[How To] Securing SSH Connection

[How To] Securing SSH Connection

This how to helps you to create secure connection via ssh between your unix and linux systems. All examples written for RedHat based systems. Also we assume that you already have installed openssh server and running, if not do this steps:

Configuration files

SSH configuration file


Access control tcpwrapper configuration files


denyhosts configuration file


Install open-ssh server

Installing (Fedora)

yum install openssh-server


/etc/init.d/sshd start

Securing SSH

  1. Choose a strong password

    Don’t make it easy for hackers to guess your password.

    You can use password generator to generate strong passwords

  2. Install “DenyHosts” to auto-block bad clients

    Installing the “denyhosts” server which watches the /var/log/secure logfile for invalid ssh login attempts, and if a configurable threshold is crossed, they are automatically blocked by being added to /etc/hosts.deny. Install denyhosts, and optionally edit the good default configuration in /etc/denyhosts.conf:

    You can install denyhosts by this steps

    yum install denyhosts
    chkconfig denyhosts on
    /etc/init.d/denyhosts start
  3. Change the default port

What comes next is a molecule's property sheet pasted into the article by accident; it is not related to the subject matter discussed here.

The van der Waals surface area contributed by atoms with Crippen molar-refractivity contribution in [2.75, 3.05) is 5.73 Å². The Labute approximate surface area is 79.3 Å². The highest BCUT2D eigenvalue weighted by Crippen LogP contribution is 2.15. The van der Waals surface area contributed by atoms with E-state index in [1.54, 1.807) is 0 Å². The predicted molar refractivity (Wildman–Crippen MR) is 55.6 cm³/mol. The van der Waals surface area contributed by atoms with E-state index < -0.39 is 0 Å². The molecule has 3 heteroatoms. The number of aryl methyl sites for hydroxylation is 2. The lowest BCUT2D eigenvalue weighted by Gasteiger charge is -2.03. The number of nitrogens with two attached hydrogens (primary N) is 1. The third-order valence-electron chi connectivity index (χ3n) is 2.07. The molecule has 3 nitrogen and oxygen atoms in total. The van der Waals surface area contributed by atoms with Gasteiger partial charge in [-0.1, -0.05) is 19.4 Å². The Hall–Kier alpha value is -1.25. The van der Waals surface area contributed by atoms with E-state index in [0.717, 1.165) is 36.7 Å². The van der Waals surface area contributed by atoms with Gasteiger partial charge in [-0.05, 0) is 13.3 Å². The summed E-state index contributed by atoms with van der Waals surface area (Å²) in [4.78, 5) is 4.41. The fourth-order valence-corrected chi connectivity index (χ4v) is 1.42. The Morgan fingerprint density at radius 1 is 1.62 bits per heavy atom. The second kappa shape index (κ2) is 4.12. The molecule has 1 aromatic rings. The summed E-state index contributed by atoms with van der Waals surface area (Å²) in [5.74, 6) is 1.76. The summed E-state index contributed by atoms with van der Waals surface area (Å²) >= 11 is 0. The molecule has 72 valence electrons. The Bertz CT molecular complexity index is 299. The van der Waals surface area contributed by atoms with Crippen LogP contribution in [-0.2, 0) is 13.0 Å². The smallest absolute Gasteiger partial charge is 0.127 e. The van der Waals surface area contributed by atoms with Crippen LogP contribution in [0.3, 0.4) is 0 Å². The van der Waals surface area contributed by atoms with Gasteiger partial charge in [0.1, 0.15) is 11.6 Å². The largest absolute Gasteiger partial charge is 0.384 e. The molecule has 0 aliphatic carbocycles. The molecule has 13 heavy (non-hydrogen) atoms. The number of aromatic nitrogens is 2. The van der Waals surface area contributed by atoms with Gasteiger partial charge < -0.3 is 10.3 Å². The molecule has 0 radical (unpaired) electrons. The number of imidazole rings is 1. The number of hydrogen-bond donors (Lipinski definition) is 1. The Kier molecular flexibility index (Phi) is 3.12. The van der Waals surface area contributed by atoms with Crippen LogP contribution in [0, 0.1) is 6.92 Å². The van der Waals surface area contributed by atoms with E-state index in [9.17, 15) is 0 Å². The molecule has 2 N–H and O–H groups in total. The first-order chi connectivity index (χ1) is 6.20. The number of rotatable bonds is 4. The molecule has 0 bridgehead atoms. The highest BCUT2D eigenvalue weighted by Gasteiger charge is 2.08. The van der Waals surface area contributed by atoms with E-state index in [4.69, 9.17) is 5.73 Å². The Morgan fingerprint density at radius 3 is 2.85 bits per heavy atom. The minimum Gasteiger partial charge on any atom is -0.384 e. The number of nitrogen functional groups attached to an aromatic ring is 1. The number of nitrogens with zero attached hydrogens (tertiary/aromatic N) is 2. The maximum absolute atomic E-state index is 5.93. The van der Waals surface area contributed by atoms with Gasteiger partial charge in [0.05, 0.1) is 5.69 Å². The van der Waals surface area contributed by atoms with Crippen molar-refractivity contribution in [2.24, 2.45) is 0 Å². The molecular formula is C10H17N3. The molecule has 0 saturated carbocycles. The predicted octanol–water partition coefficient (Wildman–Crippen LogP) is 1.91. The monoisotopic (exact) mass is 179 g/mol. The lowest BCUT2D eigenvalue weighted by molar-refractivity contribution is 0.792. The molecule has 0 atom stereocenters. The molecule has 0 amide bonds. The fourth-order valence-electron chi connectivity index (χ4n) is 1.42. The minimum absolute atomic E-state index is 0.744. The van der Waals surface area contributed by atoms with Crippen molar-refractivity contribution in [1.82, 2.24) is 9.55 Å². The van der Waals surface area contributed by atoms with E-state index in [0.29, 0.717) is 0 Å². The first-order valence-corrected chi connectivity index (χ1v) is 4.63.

Most cracking attempts on your ssh server come from automated scripts that use port 22. For changing default 22 port edit /etc/ssh/sshd_config file

    vim /etc/ssh/sshd_config

    and change the line which reads “Port 22” to any other unused port (ex. 2223).

    #Port 22
    Port 2223
  4. Disable Protocol 1 which is insecure and allow Protocol 2

    #Protocol 2,1
    Protocol 2
  5. Disable root login

    #PermitRootLogin yes
    PermitRootLogin no
  6. Allow only specific users to login

    For example, to allow only the users “john”, “Jack” and users atarting “ge” to login, add the this line to sshd_config:

    AllowUsers john jack ge*
  7. Allow only specific IP addresses to connect

    Allow only users from certain IP addresses to connect. Before allowing specific IPs, the default policy must first be set to DENY to be effective. edit /etc/hosts.deny and add the following line:

    sshd: ALL

    Add to /etc/hosts.allow the network you want to allow. For example, add the following to /etc/hosts.allow:

  8. Allow only users with keys to connect; no passwords allowed

    in sshd_config change

    PasswordAuthentication no

    Bind the ssh server to a specific network interface – Edit sshd_config:


  9. Reduce the number of attempts to enter the password.

    in sshd_config change


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